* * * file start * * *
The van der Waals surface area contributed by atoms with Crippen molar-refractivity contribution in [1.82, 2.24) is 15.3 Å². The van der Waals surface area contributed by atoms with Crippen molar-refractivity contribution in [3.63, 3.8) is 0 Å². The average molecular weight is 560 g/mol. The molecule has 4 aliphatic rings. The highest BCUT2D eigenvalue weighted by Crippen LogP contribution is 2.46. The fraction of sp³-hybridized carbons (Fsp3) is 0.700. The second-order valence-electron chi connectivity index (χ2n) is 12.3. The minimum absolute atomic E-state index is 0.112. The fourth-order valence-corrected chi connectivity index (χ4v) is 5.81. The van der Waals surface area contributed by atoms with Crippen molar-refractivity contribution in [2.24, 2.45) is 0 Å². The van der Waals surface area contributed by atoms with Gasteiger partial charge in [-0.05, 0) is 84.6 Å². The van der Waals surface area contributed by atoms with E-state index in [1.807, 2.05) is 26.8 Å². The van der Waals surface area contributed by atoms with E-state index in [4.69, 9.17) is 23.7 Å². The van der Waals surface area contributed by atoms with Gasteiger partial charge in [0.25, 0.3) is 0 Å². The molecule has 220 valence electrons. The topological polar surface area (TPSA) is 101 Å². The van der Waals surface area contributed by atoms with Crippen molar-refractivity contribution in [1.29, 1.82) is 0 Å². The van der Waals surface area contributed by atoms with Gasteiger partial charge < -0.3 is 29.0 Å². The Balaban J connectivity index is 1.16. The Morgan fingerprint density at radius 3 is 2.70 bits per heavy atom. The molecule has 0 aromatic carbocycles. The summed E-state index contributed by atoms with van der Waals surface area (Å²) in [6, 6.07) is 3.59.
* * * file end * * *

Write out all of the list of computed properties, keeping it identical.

The van der Waals surface area contributed by atoms with Crippen molar-refractivity contribution in [1.82, 2.24) is 15.3 Å². The van der Waals surface area contributed by atoms with Crippen molar-refractivity contribution in [3.63, 3.8) is 0 Å². The average molecular weight is 560 g/mol. The molecule has 4 aliphatic rings. The highest BCUT2D eigenvalue weighted by Crippen LogP contribution is 2.46. The fraction of sp³-hybridized carbons (Fsp3) is 0.700. The second-order valence-electron chi connectivity index (χ2n) is 12.3. The minimum absolute atomic E-state index is 0.112. The fourth-order valence-corrected chi connectivity index (χ4v) is 5.81. The van der Waals surface area contributed by atoms with Crippen molar-refractivity contribution in [2.24, 2.45) is 0 Å². The van der Waals surface area contributed by atoms with Gasteiger partial charge in [-0.05, 0) is 84.6 Å². The van der Waals surface area contributed by atoms with E-state index in [1.807, 2.05) is 26.8 Å². The van der Waals surface area contributed by atoms with E-state index in [4.69, 9.17) is 23.7 Å². The van der Waals surface area contributed by atoms with Gasteiger partial charge in [0.25, 0.3) is 0 Å². The molecule has 220 valence electrons. The topological polar surface area (TPSA) is 101 Å². The van der Waals surface area contributed by atoms with Crippen molar-refractivity contribution in [1.29, 1.82) is 0 Å². The van der Waals surface area contributed by atoms with Gasteiger partial charge < -0.3 is 29.0 Å². The Balaban J connectivity index is 1.16. The Morgan fingerprint density at radius 3 is 2.70 bits per heavy atom. The molecule has 0 aromatic carbocycles. The summed E-state index contributed by atoms with van der Waals surface area (Å²) in [6, 6.07) is 3.59.